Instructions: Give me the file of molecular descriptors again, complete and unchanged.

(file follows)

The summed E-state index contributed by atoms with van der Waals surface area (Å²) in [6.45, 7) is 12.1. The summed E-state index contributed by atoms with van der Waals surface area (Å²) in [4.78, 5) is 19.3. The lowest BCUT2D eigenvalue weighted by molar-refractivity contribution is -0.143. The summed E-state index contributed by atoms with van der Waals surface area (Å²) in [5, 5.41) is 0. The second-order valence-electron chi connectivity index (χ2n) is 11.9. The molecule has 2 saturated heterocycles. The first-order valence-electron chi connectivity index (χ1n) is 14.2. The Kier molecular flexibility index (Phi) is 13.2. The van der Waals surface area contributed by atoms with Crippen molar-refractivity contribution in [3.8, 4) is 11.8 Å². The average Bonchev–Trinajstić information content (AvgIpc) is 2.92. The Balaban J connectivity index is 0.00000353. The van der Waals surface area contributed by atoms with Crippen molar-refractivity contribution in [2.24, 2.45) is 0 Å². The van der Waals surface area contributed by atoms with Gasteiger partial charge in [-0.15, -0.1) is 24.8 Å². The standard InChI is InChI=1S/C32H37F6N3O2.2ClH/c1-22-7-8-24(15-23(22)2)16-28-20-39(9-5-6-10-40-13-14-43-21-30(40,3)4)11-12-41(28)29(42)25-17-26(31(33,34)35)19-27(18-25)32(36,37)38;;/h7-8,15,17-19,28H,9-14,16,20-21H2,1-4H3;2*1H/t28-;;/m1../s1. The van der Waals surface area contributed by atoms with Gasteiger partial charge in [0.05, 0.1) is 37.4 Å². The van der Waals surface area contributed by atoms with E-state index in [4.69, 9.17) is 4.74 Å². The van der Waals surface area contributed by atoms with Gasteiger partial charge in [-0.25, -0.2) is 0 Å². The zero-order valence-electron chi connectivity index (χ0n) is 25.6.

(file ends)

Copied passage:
The summed E-state index contributed by atoms with van der Waals surface area (Å²) in [6.45, 7) is 12.1. The summed E-state index contributed by atoms with van der Waals surface area (Å²) in [4.78, 5) is 19.3. The lowest BCUT2D eigenvalue weighted by molar-refractivity contribution is -0.143. The summed E-state index contributed by atoms with van der Waals surface area (Å²) in [5, 5.41) is 0. The second-order valence-electron chi connectivity index (χ2n) is 11.9. The molecule has 2 saturated heterocycles. The first-order valence-electron chi connectivity index (χ1n) is 14.2. The Kier molecular flexibility index (Phi) is 13.2. The van der Waals surface area contributed by atoms with Crippen molar-refractivity contribution in [3.8, 4) is 11.8 Å². The average Bonchev–Trinajstić information content (AvgIpc) is 2.92. The Balaban J connectivity index is 0.00000353. The van der Waals surface area contributed by atoms with Crippen molar-refractivity contribution in [2.24, 2.45) is 0 Å². The van der Waals surface area contributed by atoms with Gasteiger partial charge in [-0.15, -0.1) is 24.8 Å². The standard InChI is InChI=1S/C32H37F6N3O2.2ClH/c1-22-7-8-24(15-23(22)2)16-28-20-39(9-5-6-10-40-13-14-43-21-30(40,3)4)11-12-41(28)29(42)25-17-26(31(33,34)35)19-27(18-25)32(36,37)38;;/h7-8,15,17-19,28H,9-14,16,20-21H2,1-4H3;2*1H/t28-;;/m1../s1. The van der Waals surface area contributed by atoms with Gasteiger partial charge in [0.05, 0.1) is 37.4 Å². The van der Waals surface area contributed by atoms with E-state index in [4.69, 9.17) is 4.74 Å². The van der Waals surface area contributed by atoms with Gasteiger partial charge in [-0.25, -0.2) is 0 Å². The zero-order valence-electron chi connectivity index (χ0n) is 25.6.